Many have commented on how The Red Sea Development Project is a project people in the industry have waited for a lifetime to work on, primarily because of its focus on sustainability and regeneration from the beginning of development. Not only will the entire project be operated on solar and wind power, but the new roads will only play host to electric and hydrogen powered cars. The project boasts that not one iota of garbage has gone to a landfill and nothing has been washed into the sea. They claim that everything has been recycled, composted, or incinerated responsibly in environmentally-sensitive facilities where carbon is captured; the resulting ash from incineration is being used for the manufacturing of bricks.
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The Red Sea Global (RSG) even partnered with the Ministry of Culture for Saudi Arabia’s first underwater archeological excavation, led by the University of Napoli L’Orientale. In November 2021, five Saudi divers from the Saudi Heritage Authority undertook an archeological mission and located a wooden shipwreck in the Red Sea. This ship is believed to date back to the 18th century and sank sometime between 1725 and 1750 in the Al Wajh lagoon. It contained hundreds of artifacts of jars, porcelain and spices as part of the ship’s cargo, which indicates the vibrancy of trading activities in the Red Sea. The calcified jugs are considered amongst the most intact and best-preserved in the Red Sea, and will remain in the seabed for divers to see. The Red Sea Global has also sponsored teams that have discovered more than 50 shipwrecks, which will be opened to tourists. The first maritime museum in the Kingdom is also being created, to exhibit underwater archeology, artifacts and various remains.
The ambition for the entire project to be powered by wind and solar energy, is in and of itself a magnificent feat – if accomplished. The development’s 50 hotels and resorts, when finished, is expected to utilize 100% renewable energy 24/7. In order to accomplish this, the project has also announced the construction of the world’s largest battery storage facility to date, which will be able to store 1000 MWh. “The size and scale of RS’s battery storage facility puts this iconic regenerative tourism destination at the forefront of the global transition towards carbon neutrality. Wind and solar capacity are expected to exceed coal and gas in less than five years, and we are keen to drive the pace of change.” Pagano said of the initiative. It is believed that the solar and wind power combination will provide region-wide energy resilience. When solar power cannot meet energy generation needs due to sand storms, wind farms will take over. The energy project expects to generate up to 650,000 MWh of 100% renewable energy whilst emitting zero CO2.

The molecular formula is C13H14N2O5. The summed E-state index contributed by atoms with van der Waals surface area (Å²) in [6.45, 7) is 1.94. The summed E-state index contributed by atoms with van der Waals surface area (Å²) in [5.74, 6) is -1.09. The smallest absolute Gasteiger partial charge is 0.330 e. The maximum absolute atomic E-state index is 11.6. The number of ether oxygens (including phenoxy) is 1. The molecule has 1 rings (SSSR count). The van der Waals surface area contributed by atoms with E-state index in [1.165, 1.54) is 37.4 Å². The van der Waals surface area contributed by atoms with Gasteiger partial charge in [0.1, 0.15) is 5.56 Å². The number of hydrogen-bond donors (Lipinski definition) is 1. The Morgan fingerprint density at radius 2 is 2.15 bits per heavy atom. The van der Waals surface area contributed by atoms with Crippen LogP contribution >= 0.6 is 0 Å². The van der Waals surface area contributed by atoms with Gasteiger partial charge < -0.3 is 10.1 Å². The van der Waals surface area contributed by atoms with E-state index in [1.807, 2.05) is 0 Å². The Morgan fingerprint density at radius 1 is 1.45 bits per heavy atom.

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The project also houses three seawater reverse osmosis (SWRO) plants to produce clean drinking water. Another partnership with SOURCE, a company focused on delivering the first fully sustainable water brand, will provide recyclable glass bottles of drinking water to the Red Sea Project, which is produced 100% renewably, using proprietary solar powered technology that draws pure water out of the air, and converts it into premium mineralized drinking water. The SOURCE plant and bottling facility is being constructed on-site at the Red Sea Project in Saudi Arabia – and will have the capacity to produce 2 million 330ml bottles per year.
“The Red Sea coast of Saudi Arabia is rich in history, positioned at the heart of global trading routes for centuries. Partnering with the Heritage and Museums Commission allows us to both explore the historical significance of this unique region and ensure the preservation of our discoveries. The Red Sea Global is committed to responsibly developing the extraordinary natural beauty and historical value of the Red Sea and we look forward to close collaboration to advance the Kingdom’s heritage conservation efforts."
– John Pagano, CEO at The Red Sea Global & AMAALA
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Learn more about the mega- and giga-projects shaping the future of leisure tourism in Saudi Arabia, in our report Diriyah and the Giga Projects: Defining the New Saudi Arabia